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Virus in the Urine of Healthy People and Patients with Infectious Diseases
Urogenit Tract Infect 2021 Aug;16(2):44-8
Published online August 31, 2021;
Copyright © 2021 Korean Association of Urogenital Tract Infection and Inflammation.

Sunho Park, Eui Tae Kim1, Jung-Sik Huh2

Department of Physiology, Ajou University School of Medicine, Suwon, 1Department of Microbiology and Immunology, Jeju National University College of Medicine, 2Department of Urology, Jeju National University Hospital, Jeju National University College of Medicine, Jeju, Korea
Correspondence to: Jung-Sik Huh
Department of Urology, Jeju National University Hospital, Jeju National University College of Medicine, 15 Aran 13-gil, Jeju 63241, Korea
Tel: +82-64-754-8152, Fax: +82-64-725-2593
Received April 14, 2021; Revised May 9, 2021; Accepted August 20, 2021.
This is an Open Access article distributed under the terms of the Creative Commons Attribution Non-Commercial License ( which permits unrestricted non-commercial use, distribution, and reproduction in any medium, provided the original work is properly cited.
There has been a sustained effort to overcome the multiple infectious diseases that confront humankind. Urinary tract infections (UTIs) are most commonly caused by bacterial pathogens, primarily Escherichia coli. However, UTIs by viral pathogens have not been significantly reported. The human urinary tract, both in the healthy and diseased states, is home to many viruses despite the traditional belief that urine is sterile in healthy individuals. The most common viral pathogens found in the urinary tract are the human polyomavirus (BK virus), adenovirus, cytomegalovirus, and herpes simplex virus type-1 and type-2. Research should continue to investigate whether these viruses cause clinical infections or are mere colonizers of the urinary tract. Keywords: Urinary tract
Keywords : Urinary tract infections; Viruses; Bacteria

There has been a sustained effort to overcome the multiple infectious diseases that confront humankind through newer antibiotics. Antibiotics are the mainstay of treatment of most bacterial infections, despite the fact that some bacteria have developed resistance against them. However, the management of viral infections is far more challenging due to the nature of viral pathogenesis. Viruses are infective particles that can proliferate only in living cells and cannot replicate on their own. Furthermore, each virus has an affinity to a specific host cell and can multiply only within those cells. The human urinary tract is home to many viruses in both healthy and diseased states, despite the traditional belief that urine is sterile in healthy individuals (Table 1). This review aims to investigate the viruses in the human urinary tract in the healthy population and in patients afflicted with urinary tract infections (UTIs) or other infectious diseases.

Table 1 Viruses found in the human urinary tract of healthy individuals and those with infections.

Health status of individualViruses found in urinary tracts
Healthy (found by the Homologous Virus Diversity Index [HVDI] metagenomics study)Herpes virus
Human papillomavirus
Bacteriophage (lambda phage, Staphylococcus phage PH15, Escherichia coli phage phiV10, Enterococcus phage phiFL4A
Lower urinary tract infectionsHuman polyomavirus (BKV)
Adenoviruses (AdV)
Cytomegalovirus (CMV)
Herpes simplex virus (HSV) type-1 and type-2
Contagious infectionsZika virus
Severe acute respiratory syndrome coronavirus (SARS-CoV)
West Nile virus


Recent studies have challenged the traditional belief that urine is sterile in healthy individuals. These studies have used the 16S rRNA sequencing approach to suggest that the healthy human bladder, as represented by the urine, is home to a vast microbial community [1-3]. Just detecting bacterial or viral genetic fragments in urine cannot confirm whether the microorganism is present in the bladder. To address this point, a research group conducted urine culture studies that expanded the conditions of the culture environment to detect organisms that may escape detection through conventional clinical microbiology culture methods. Their results showed that many bacteria identified through 16s rRNA studies could indeed be cultured in the laboratory [4], thus supporting the presence of bacterial communities in the human urinary tract.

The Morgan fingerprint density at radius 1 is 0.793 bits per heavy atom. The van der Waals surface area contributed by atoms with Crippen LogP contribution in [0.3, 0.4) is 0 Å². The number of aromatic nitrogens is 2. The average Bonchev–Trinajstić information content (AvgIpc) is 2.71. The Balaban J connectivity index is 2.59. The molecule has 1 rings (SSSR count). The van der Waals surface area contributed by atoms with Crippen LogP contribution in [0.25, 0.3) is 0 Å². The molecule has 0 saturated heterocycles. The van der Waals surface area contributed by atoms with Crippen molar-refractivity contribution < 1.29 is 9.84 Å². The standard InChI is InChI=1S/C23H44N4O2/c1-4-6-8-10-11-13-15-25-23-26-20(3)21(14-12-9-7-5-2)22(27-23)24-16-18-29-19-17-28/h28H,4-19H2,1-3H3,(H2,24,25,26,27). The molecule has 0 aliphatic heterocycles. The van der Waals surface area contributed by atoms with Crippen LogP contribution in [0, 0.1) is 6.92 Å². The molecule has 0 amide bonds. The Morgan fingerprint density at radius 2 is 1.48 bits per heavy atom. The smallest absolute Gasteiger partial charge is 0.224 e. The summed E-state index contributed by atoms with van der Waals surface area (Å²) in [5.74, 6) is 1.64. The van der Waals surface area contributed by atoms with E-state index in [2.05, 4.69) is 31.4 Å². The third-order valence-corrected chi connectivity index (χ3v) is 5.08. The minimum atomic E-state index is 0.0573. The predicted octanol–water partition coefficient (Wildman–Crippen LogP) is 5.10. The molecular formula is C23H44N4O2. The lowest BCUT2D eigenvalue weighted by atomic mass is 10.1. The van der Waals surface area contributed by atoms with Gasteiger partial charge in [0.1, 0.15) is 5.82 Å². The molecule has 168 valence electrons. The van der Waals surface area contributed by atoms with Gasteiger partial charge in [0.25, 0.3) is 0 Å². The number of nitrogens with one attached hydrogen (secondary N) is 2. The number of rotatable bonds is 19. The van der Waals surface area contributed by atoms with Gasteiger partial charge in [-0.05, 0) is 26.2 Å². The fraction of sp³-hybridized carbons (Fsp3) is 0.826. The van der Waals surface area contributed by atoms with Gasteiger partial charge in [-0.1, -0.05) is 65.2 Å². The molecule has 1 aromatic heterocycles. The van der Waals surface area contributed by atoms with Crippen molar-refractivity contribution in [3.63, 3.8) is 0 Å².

However, less is known about the existence of viral communities in a healthy human urinary tract. Many human organs, with an already established microbiome, such as the oral cavity, gut, respiratory, and skin, are home to both bacteria and viruses. An investigation that combined an epifluorescence microscopy study with a metagenomic approach searched for viral communities in urine and found potential evidence of the presence of several viruses including herpes virus, human papillomavirus, polyomavirus, and bacteriophage in patients without UTIs [5]. These patients were considered UTI negative when assessed through conventional methods. However, due to the presence of symptoms such as sepsis, pain during urination, pain in the prostate area, abdominal pain, or vaginal bleeding, further studies could reveal the role of viral communities as infectious agents in the urinary tract of these individuals.


Patients with UTIs are usually infected with bacteria. Viral UTIs are less common, but they still occur, affecting immunocompromised patients after organ transplantation and causing hemorrhagic cystitis, prostatitis, seminal vesiculitis, and urethritis. The most common viral pathogens known to cause UTIs are adenovirus, human polyomavirus (BK virus), cytomegalovirus, and herpes simplex virus type-1 and type-2 (Table 2) [6]. The common diagnostic method to detect viral UTIs is a real-time polymerase chain reaction (RT-PCR).

Table 2 Characteristics of infectious viruses found in the human urinary tract.

VirusGenomeMain route of transmissionSymptoms
Zika virusPositive-sense, single-stranded RNA; about 10.8 kbVector-borne (mosquitoes)Fever, rash, arthritis or arthralgia, conjunctivitis, myalgia, headache, retro-orbital pain, neurologic complications
West Nile virusPositive-sense, single-stranded RNA; about 10.8 kbVector-borne (mosquitoes)Fever, neuroinvasive disease